Marcus Garvey

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Garvey in 1924

Marcus Mosiah Garvey Sr., ONH (17 August 1887 – 10 June 1940), was a Jamaican political activist leader. He started the Universal Negro Improvement Association and African Communities League. He inspired Rastafarians and the Nation of Islam. Garvey was a black nationalist and Pan-Africanist. His ideas came to be known as Garveyism.

Garvey was born in Jamaica. He left Jamaica in 1910. He lived in Costa Rica for a few months. In 1912 he moved back to Jamaica. The Marcus Garvey Award is given each year to a Jamaican by JAM. He was an important activist during the Back-to-Africa movement.

Garvey was controversial because he supported the separation of black and white people and even supported the Ku Klux Klan.[1] He thanked white people for Jim Crow laws as well.[1]

Garvey had a stroke in January 1940 and this caused many to believe he had died.[2] In fact, many early obituaries of Garvey were released, some of which Garvey read himself.[2] He died in London on June 10, 1940 shortly after reading another early obituary of him, aged 52.[3][2]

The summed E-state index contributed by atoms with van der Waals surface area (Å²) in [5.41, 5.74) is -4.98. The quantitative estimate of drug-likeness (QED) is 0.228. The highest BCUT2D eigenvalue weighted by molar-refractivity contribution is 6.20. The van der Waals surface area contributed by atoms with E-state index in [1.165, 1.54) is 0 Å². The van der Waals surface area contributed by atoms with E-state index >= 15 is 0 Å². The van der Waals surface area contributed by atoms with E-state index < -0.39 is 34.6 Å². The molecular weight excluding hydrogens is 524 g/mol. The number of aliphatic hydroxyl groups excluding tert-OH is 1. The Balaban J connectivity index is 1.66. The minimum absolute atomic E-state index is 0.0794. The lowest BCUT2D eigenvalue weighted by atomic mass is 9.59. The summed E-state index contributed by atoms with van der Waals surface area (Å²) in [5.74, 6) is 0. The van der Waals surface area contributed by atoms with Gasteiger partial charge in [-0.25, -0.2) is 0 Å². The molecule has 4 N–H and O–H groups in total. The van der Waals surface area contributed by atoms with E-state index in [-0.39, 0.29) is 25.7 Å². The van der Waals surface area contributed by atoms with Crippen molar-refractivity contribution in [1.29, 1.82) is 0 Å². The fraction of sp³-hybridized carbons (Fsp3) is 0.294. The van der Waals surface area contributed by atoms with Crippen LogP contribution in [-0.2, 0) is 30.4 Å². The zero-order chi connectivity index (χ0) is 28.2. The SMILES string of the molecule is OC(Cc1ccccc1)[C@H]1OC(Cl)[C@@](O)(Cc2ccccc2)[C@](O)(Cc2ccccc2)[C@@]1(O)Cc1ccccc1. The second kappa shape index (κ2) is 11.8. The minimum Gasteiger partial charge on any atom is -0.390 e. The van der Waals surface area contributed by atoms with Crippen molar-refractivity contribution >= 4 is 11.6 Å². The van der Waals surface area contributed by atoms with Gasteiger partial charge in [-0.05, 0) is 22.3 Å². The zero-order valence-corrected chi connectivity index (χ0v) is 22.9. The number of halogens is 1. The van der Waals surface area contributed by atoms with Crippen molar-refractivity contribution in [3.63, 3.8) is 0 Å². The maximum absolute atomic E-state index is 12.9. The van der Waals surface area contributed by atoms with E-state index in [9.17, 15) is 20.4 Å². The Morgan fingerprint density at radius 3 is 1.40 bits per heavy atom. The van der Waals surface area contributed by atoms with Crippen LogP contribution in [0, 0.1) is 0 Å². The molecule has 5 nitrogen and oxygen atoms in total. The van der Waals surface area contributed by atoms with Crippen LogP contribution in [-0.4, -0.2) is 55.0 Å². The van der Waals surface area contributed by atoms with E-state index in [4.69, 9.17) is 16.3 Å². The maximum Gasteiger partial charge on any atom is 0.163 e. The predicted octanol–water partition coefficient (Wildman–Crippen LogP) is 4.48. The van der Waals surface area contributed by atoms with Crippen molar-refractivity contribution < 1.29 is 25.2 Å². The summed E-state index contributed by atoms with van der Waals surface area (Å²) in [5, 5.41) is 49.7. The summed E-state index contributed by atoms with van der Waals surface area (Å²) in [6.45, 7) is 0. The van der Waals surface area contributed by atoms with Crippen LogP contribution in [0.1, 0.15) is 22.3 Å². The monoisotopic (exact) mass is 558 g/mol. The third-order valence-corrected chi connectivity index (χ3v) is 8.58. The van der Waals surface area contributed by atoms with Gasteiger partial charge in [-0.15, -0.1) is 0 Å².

References[change | change source]

  1. 1.0 1.1 Stein, Judith (1991). The world of Marcus Garvey : race and class in modern society. Baton Rouge: Louisiana State UP. pp. 154–56. ISBN 978-0-8071-1670-8.
  2. 2.0 2.1 2.2 "Marcus Garvey: Look for Me in the Whirlwind". American Experience. Season 13. Episode 6. January 19, 2001. Public Broadcasting Service. Archived from the original on March 11, 2017. Retrieved March 25, 2022.
  3. "How Marcus Garvey actually read his own obituary in a newspaper two weeks before he died". Face2Face Africa. Retrieved 25 March 2022.